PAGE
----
Ka-52’s high performance characteristics are achieved in part through the coaxial arrangement of blades that allow the helicopter to maneuver quickly in a limited space in order to take an advantageous attacking position.

The Ka-52 is also equipped with special avionics equipment that allows pilots to operate it relying on heat signatures, infrared imaging and visual radar information. This makes it a perfect reconnaissance aircraft as it can effectively fly in the dark, bad weather and other near zero visibility conditions.

It is also equipped with two VK-2500 gas turbine engines that allow it to rise to altitudes above 5,000 meters. The engines are designed by another Rostec company, United Engine Corporation, whose story also begins at the very dawn of aeronautic era.

When it comes to jet propulsion, Rostec’s lineage comes from its 19th Century forefathers.

In 1867, a retired artillery officer, Nikolai Teleshov, patented an invention called the «Enhanced Aeronautic System.» A deltoid-shaped airplane with a wing sweep angle of 45 degrees, it was supposed to be equipped with an air-breathing jet pulsing engine. In reality, Teleshov built the first prototype of the modern jet engine.

Rostec’s United Engine Corporation is building on these and other patents and inventions though its subsidiary, Scientific-Production Association Saturn.

It is an engine-building company that specializes in the design, manufacture and servicing of gas turbine engines for military and civil aviation, Navy ships, power generation and gas pumping units.

Together, Saturn and Snecma have implemented the “Sam146 Programme,” a partnership for building a world-class jet engine together. Saturn is responsible for the design, manufacturing and testing of parts of the low pressure circuit. It is also responsible for assembling and equipping the engine, for carrying out ground tests and sending Sam146 engines to customers. Snecma is responsible for designing and manufacturing the high pressure parts, overall leadership in the development and integration of engine systems, as well as for test flights of the engine and for ensuring the integration of the engine with the aircraft.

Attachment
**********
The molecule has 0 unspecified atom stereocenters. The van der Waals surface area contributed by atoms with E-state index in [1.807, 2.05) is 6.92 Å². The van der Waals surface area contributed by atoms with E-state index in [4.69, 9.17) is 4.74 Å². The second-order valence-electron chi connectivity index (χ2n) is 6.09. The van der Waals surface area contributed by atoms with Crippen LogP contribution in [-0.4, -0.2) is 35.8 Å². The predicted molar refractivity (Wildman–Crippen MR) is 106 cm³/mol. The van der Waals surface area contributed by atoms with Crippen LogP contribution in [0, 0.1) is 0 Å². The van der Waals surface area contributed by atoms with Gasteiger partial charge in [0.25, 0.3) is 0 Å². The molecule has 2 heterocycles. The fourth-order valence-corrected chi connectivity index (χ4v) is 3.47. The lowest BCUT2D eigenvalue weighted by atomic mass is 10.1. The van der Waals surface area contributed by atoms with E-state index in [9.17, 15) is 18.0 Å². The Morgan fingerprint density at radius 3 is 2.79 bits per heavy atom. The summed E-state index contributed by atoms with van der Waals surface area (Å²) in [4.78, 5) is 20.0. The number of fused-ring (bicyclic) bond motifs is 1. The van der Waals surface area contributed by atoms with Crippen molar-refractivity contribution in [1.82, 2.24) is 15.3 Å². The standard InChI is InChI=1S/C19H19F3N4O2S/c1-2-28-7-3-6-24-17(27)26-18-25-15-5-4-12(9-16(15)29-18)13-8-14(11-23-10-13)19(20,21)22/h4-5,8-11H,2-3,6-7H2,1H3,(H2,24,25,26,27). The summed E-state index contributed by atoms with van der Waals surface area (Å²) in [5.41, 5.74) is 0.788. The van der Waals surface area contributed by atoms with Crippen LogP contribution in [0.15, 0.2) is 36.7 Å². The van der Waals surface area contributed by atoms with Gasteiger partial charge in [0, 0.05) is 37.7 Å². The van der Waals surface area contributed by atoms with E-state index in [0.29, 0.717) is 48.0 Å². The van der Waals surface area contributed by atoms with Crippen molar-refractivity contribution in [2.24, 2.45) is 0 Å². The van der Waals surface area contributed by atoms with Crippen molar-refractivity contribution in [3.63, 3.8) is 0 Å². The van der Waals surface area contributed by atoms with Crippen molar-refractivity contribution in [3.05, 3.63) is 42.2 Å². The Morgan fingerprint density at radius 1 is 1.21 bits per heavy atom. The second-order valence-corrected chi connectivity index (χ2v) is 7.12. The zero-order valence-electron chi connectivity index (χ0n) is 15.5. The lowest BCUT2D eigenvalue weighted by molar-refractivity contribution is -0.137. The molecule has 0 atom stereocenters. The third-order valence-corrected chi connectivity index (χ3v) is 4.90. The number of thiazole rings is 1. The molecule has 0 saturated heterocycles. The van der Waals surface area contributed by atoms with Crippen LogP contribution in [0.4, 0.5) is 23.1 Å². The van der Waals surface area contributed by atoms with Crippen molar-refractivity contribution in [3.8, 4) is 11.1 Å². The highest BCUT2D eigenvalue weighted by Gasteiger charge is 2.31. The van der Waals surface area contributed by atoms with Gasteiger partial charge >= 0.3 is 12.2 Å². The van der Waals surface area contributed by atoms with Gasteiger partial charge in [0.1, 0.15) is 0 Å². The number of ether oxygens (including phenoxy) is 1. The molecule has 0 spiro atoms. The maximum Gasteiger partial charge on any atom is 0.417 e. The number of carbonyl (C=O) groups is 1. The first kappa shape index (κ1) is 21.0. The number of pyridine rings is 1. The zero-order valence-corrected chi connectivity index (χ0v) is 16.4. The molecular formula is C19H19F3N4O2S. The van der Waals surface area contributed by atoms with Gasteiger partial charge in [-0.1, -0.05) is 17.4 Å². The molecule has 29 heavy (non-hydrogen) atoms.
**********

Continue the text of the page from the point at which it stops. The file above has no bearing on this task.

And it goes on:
Rostec’s Development Strategy until 2025 takes into consideration the constant increase in requirements of the leading "smart" markets, such as markets of electronics, telecommunication equipment and of the new generation telecommunication networks.

One of the advanced solutions in this field is “Angara” telecommunication network. This is a pilot project that combines supercomputer resources to solve extremely difficult calculation problems (up to 32 thousand systems of varied productivity). The network can concentrate significant computational power to process large volumes of data (analysis, events forecasts, complicated engineering). The network adapter (plate) in its core is based on the very large-scale integration (VLSI) ES8430, developed in Russia.

In the electronics sector, the key direction will be a transition towards the concept of at first, a more and then a completely electric airplane. These solutions are being developed by Technodinamika Holding company. Its new electric drive for aircraft’s landing wheels will allow a plane to move along the airside without the use of either main engines or pushback tugs. This prototype will serve to test the future electric plane’s crucial elements — supercondensers.

Another focus area is the development of unmanned apparatus. Kalashnikov Concern has created the biggest Russian electrically-powered unpiloted aircraft ZALA 421-16Е5. This advanced machine is practically unnoticeable in the air and is barely audible. It can be launched from and landed onto an unprepared terrain. An improved control system can adjust camera’s position to reach effective target location without the help of the operator.

In 2016, UIMC holding company will finish its trials of unmanned reconnaissance small-class aircraft “Korsar” (capable of conducting reconnaissance in the radius of 100-200 km), after which the machine will go into production.

Further perfection of its cutting-edge technologies will help Russia strengthen its advantages on the global market. The scale and ambition of the goals set out in the Development Strategy until 2025, mean the reformation of Rostec itself will be their necessary condition. It is clear that the outer changes are impossible without the inner ones. A thorough internal reorganization is underway. The headquarters are being downsized, a big part of the operations coordination is being handled to the holding companies, the number of business and scientific community representatives on the managing board is increasing. Rostec is switching its corporate government system to market principles.